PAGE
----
Culture, once operative in a potentially subversive aesthetic realm, is now part and parcel of the commodity system. He believes that high culture traditionally opposed itself to society and provided a transcendent sphere that contained the desires and truths not permitted or realized in the everyday world. Great art contains, in his view, the negation of unfreedom and in previous times preserved a realm of freedom and happiness denied in the world of labour and everyday affairs.
For Marcuse, art in its most advanced positions – is the great refusal” the protest against that which is. But today, the art’s power of negation is being dissolved and art is being built into one dimensional society. Hence, what was once a subversive force is now a cog in the culture machine and an adornment to society. Art is transformed into a mass-produced commodity form and cheap reproductions. There is thus flattening out of the antagonism between culture and social reality through the oblation of the oppositional, alien, and transcendental elements of high culture” by virtue of which it constitutes another dimension of reality.
Furthermore, not only has high culture become absorbed into a cultural pluralism, but culture has become a mode of domination through the hegemony of cultural industries which bombards its audiences with ideologies, images, advertisements and values that reproduce and legitimate the present way of life.”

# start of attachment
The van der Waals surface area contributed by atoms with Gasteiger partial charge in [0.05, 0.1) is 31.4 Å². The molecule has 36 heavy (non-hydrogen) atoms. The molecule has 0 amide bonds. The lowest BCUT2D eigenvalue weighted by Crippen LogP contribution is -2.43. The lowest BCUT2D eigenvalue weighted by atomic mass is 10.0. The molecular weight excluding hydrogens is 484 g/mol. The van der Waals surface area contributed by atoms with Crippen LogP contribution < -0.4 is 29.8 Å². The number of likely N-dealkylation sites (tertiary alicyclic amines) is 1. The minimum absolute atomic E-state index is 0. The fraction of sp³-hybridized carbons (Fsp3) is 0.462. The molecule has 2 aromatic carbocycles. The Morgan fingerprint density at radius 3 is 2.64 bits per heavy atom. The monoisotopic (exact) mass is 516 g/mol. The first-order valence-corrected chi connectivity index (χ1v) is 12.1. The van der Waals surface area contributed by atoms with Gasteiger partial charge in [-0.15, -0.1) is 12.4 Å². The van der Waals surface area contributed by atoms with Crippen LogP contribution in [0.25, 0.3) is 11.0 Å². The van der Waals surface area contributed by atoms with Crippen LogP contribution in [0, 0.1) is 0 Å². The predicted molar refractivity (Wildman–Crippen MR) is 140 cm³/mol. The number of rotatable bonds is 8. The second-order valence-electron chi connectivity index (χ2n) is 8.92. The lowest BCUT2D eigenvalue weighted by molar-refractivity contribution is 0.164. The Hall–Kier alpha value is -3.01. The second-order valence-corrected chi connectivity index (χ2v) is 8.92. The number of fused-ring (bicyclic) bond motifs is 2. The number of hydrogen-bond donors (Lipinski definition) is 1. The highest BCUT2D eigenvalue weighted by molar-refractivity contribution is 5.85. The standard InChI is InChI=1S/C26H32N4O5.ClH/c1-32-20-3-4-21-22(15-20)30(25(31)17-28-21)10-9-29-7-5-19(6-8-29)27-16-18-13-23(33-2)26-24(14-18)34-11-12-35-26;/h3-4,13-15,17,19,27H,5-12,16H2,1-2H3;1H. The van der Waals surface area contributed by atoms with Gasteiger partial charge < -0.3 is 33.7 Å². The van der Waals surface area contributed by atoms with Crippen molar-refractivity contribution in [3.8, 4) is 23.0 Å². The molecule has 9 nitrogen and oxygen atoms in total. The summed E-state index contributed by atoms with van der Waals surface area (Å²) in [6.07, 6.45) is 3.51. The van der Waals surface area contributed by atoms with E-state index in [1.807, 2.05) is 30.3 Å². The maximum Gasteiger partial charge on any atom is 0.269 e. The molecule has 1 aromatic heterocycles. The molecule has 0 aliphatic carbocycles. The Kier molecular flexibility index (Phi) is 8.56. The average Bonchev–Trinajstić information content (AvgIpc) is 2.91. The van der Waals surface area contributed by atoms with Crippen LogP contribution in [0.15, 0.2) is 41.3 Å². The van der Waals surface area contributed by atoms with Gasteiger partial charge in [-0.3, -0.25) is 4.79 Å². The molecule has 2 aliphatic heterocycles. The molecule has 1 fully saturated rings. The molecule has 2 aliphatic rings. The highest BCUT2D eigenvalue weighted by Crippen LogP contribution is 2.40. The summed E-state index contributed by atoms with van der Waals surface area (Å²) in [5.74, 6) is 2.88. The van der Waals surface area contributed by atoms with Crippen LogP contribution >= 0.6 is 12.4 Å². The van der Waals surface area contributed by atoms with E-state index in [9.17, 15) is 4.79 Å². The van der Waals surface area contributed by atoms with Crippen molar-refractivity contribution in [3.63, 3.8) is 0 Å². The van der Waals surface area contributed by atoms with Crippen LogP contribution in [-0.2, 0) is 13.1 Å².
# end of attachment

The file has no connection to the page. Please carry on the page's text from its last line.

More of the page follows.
At the stake of all this is the conquest of “unhappy consciousness” (Hegel) “yearning for what could be and dissatisfaction with what is”. The happy consciousness of one dimensional society, on the other hand, finds its satisfaction in consumerism, mass culture and less repressive sexual life. Since sexual discontent creates an unhappy consciousness, earlier sexual repressive, social orders had a vast reservoir of discontent, potentially explosive libido to deal with. Liberalized sex, Marcuse suggests, permits a reduction of frustration and thus helps promote a general satisfaction and acceptance of the established society. Further, the consumer society sells sex and uses sex to sell its commodities and system. Sex is good business and is integrated into work and public relations.
Marcuse’s point is that people will accept social domination more readily if they are granted liberalized sexuality for compensation and that increased sexual pleasures can generate submission, thus, weakening the rationality of protest.